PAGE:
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Immigration Reform: Where Do We Go from Here?

A recent article in the New York Times once again draws attention to the challenge CIOs and IT leaders face as they work to implement new initiatives that support emerging technologies. That is, there simply are not enough skilled technology workers to meet growing demand.

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As the article  Companies Say Trump is Hurting Business by Limiting Legal Immigration  points out, the Trump administration’s proposal to reform immigration policy, particularly the H-1B visa program is only exacerbating the employers’ challenge.  There are also new efforts to limit legal arrivals from foreign nations by denying visas, seeking more information from applicants, and delaying approvals.  Key points from the article include: 

  • Executives are worried about the long-term impact of losing talented engineers and programmers to countries like Canada that lay out a welcome mat for skilled foreigners. An initiative that began last year, Canada’s Global Talent Stream lets companies in innovative fields like AI quickly secure visas for workers with vital skills.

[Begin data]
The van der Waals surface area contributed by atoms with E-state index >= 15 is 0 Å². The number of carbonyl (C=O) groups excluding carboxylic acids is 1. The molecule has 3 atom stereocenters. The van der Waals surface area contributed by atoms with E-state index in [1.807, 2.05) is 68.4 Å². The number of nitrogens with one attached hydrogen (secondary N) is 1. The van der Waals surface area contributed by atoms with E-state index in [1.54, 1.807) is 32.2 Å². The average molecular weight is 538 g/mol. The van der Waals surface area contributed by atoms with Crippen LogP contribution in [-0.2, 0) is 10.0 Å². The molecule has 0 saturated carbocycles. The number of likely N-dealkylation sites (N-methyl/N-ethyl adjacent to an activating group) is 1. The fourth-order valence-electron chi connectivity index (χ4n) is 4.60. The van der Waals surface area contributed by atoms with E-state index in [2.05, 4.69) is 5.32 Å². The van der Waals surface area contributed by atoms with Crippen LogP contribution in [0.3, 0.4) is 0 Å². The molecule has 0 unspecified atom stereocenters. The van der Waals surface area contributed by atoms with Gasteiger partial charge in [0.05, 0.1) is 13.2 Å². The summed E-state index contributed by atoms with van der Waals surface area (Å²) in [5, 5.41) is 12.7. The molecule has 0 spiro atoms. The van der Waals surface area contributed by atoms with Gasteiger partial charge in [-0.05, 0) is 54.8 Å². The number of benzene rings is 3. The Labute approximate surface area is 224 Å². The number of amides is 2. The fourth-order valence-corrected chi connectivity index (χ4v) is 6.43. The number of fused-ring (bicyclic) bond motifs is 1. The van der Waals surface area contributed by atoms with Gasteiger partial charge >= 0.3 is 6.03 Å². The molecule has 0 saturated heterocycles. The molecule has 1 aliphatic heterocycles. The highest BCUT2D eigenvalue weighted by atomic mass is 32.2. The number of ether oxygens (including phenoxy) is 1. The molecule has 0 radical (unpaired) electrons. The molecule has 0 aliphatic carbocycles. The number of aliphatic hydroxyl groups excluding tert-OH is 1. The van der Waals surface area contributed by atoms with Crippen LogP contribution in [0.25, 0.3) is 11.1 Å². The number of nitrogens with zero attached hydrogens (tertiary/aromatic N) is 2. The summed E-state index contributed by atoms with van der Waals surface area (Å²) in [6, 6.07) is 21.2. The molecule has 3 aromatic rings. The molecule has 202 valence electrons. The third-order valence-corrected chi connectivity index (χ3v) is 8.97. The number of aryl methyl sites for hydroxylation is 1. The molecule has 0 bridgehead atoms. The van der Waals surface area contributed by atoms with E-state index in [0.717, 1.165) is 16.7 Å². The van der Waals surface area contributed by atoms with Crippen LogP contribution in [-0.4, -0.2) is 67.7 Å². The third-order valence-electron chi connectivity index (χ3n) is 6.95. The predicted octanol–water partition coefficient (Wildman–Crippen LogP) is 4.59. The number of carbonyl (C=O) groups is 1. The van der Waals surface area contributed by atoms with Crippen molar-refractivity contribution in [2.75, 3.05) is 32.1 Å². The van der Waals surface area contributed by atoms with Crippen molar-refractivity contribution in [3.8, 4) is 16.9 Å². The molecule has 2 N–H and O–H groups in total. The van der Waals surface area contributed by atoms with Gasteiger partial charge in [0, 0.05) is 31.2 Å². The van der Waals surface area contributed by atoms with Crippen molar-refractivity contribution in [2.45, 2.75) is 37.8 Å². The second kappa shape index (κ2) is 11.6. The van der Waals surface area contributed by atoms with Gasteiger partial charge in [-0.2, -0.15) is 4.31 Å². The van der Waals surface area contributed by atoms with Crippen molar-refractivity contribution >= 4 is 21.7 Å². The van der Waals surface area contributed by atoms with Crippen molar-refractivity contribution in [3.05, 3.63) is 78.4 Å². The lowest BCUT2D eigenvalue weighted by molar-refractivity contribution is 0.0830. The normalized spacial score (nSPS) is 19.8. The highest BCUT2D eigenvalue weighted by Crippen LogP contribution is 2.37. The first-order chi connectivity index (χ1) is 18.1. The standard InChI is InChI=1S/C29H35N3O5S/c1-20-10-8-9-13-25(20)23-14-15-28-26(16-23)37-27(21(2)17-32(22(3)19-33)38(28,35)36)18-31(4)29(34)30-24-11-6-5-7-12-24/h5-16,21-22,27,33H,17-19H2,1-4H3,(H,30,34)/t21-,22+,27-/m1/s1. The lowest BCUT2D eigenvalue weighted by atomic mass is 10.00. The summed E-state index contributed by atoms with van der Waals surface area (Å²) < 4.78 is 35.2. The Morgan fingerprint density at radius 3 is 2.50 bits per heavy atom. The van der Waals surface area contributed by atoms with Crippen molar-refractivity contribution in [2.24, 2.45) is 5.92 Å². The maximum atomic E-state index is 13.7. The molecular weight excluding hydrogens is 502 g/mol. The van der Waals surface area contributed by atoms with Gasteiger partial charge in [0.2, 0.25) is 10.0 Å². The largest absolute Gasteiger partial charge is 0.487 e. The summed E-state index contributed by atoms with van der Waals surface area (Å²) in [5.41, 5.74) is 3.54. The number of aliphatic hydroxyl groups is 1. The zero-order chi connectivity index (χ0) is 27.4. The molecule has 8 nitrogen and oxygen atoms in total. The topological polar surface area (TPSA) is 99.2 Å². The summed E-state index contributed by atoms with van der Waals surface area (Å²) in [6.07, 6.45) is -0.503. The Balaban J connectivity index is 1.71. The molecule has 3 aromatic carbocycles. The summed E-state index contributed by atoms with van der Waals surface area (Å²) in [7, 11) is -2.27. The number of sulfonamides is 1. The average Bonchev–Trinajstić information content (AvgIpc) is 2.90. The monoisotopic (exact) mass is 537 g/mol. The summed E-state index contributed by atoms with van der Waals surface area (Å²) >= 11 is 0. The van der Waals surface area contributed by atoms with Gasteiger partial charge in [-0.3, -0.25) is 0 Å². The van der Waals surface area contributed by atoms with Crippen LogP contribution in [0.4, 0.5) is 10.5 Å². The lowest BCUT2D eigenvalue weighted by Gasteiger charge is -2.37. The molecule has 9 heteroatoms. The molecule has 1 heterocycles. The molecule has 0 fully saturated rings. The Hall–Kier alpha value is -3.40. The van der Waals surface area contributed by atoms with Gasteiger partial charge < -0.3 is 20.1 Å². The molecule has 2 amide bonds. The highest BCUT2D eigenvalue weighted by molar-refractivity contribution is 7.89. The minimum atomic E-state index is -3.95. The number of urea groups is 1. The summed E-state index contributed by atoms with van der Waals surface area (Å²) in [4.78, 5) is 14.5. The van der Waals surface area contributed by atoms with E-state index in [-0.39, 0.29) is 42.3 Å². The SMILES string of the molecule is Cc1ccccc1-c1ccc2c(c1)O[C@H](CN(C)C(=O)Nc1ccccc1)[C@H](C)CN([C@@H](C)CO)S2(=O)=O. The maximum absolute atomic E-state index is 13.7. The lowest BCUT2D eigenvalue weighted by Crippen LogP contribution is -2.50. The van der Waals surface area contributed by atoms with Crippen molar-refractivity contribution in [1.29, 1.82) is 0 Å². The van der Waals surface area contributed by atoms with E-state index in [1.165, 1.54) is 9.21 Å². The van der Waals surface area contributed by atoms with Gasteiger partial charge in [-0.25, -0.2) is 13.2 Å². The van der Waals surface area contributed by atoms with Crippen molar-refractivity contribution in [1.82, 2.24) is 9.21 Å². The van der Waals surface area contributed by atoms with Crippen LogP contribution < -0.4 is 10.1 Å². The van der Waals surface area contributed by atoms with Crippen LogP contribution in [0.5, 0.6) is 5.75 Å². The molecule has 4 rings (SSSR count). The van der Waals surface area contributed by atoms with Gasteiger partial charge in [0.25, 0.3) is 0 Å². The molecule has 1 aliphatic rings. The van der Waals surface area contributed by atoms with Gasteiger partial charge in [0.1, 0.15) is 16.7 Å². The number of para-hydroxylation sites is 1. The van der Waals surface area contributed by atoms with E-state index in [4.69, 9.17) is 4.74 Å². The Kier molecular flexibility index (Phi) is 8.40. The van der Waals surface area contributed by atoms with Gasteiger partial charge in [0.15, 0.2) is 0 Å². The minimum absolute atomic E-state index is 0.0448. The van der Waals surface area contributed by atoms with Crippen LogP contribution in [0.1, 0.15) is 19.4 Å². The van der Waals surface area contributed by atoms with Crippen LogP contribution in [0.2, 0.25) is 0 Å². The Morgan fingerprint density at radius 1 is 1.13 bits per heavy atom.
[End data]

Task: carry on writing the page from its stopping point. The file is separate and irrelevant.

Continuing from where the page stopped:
• Businesses say all the red tape makes it harder to secure employment-based visas, adding to the difficulty of finding qualified workers with the unemployment rate at 3.9%.
  • Experts say a sustained reduction in immigration could dampen growth over time as more baby boomers retire, leaving big gaps in the job market.
  • The Business Roundtable, a group of CEOs from some of the nation’s leading companies, recently wrote to the Secretary of the Department of Homeland Security about changes in immigration policy causing anxiety for employees while threatening to disrupt company operations.
  • Inconsistent government action and uncertainty undermines economic growth and American competitiveness.

In providing strategic advisory support to our clients, the overwhelming reaction to proposed immigration reform has shifted to managing risk and uncertainty. Companies that have relied heavily on contractors who require visa sponsorship often are supporting highly technical or specialized projects.  They pursued different avenues to engage resources to meet their needs because they were not able to find the talent locally. Now the issue is while they still have to get the work done, a new risk is introduced that has to be managed and there still is not enough talent. And it doesn’t seem that it will be resolved in the foreseeable future at least for such highly sought-after skill sets like software developers. The Bureau of Labor Statistics projects employment of software developers to grow 24% through 2026, faster than the average for all occupations. For one role, application software developer, the BLS projects that there will be more than a quarter of a million vacancies by 2026.

So, where do we go from here?

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Also read Cybersecurity and Workforce Strategy: Do You Have a Plan?

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